Private Project

White Girl

Beth, a fifteen-year-old white girl, is seemingly lost. Over the course of an evening on the streets of East London, her interactions with the city's dwellers take darker turns. Terror appears to lie around every corner. But Beth is the real monster lurking within our city.

  • Nadia Latif
  • Omar El-Khairy
  • Brett Webb
  • Deepa Keshvala
  • Project Type:
  • Runtime:
    12 minutes 43 seconds
  • Completion Date:
    April 19, 2019
  • Country of Origin:
    United Kingdom
  • Country of Filming:
    United Kingdom
  • Language:
  • Shooting Format:
  • Aspect Ratio:
  • Film Color:
  • First-time Filmmaker:
  • Student Project:
Director Biography - Nadia Latif

Nadia Latif is a theatre maker and film director. She trained as a director at RADA under Bill Gaskill. She has worked with writers including Abi Morgan, Harold Pinter, Ella Hickson, Brad Birch, Ben Ockrent and Naomi Wallace. She has worked for buildings including the Almeida, Royal Shakespeare Company, National, Bush, Theatre503 and Arcola. She has worked on some short documentaries, and is currently developing a number of film and television projects. She dabbles in journalism, writing about the intersections of race, gender and popular culture. She is Associate Director of the Young Vic theatre in London, and a 2019 Screen Star Of Tomorrow.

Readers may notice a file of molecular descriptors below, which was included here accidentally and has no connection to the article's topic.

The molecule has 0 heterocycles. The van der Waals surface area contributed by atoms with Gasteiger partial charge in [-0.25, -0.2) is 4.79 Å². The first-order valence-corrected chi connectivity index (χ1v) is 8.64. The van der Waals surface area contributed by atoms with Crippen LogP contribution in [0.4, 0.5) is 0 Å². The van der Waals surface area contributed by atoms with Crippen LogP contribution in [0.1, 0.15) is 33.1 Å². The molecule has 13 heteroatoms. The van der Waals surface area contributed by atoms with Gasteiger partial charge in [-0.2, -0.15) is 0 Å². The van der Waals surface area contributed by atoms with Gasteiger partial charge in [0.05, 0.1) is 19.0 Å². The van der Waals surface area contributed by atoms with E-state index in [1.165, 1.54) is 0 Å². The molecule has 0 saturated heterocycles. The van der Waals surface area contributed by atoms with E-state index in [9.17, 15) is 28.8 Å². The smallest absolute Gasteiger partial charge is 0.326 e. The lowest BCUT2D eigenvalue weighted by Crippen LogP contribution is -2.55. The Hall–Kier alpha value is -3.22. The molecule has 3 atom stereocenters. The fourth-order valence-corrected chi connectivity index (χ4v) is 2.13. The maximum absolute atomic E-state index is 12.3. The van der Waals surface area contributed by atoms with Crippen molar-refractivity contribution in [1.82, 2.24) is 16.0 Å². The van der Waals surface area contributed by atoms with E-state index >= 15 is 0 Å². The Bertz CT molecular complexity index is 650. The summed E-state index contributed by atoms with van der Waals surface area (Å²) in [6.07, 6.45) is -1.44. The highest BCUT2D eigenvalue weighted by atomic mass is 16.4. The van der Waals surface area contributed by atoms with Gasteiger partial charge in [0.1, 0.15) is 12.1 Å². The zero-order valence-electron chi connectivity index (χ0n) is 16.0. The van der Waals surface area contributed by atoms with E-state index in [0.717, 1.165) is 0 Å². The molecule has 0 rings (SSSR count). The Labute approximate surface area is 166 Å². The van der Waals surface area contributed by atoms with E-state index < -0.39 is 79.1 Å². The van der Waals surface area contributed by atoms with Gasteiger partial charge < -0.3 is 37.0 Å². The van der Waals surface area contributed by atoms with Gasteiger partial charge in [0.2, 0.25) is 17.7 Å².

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Director Statement

White Girl is about subverting audience expectations of the narratives and genres accessible to artists of colour. What might a “black” horror film really look like? Is blackness about who makes a film, who watches a film, or how we watch it? For too long artists of colour have only been invited to make ghettoised narratives - critiquing their own communities through kitchen sink realism. As artists of colour we have long thought - when do WE get to criticise YOU? We want to show solidarity with the terrors of PoC through how well we understand the monster of whiteness, and particularly in this story, the horrors of white feminism as it impacts on PoC. This is a film as much about how we uphold white women as it is about the fears the reside in everyday interactions for PoC. There is a tension between the film’s white protagonist and the fleeting black and brown folk who haunt the film - leaving a ghostly trail of unspoken pain and resistance to the commercial forces of change in the area.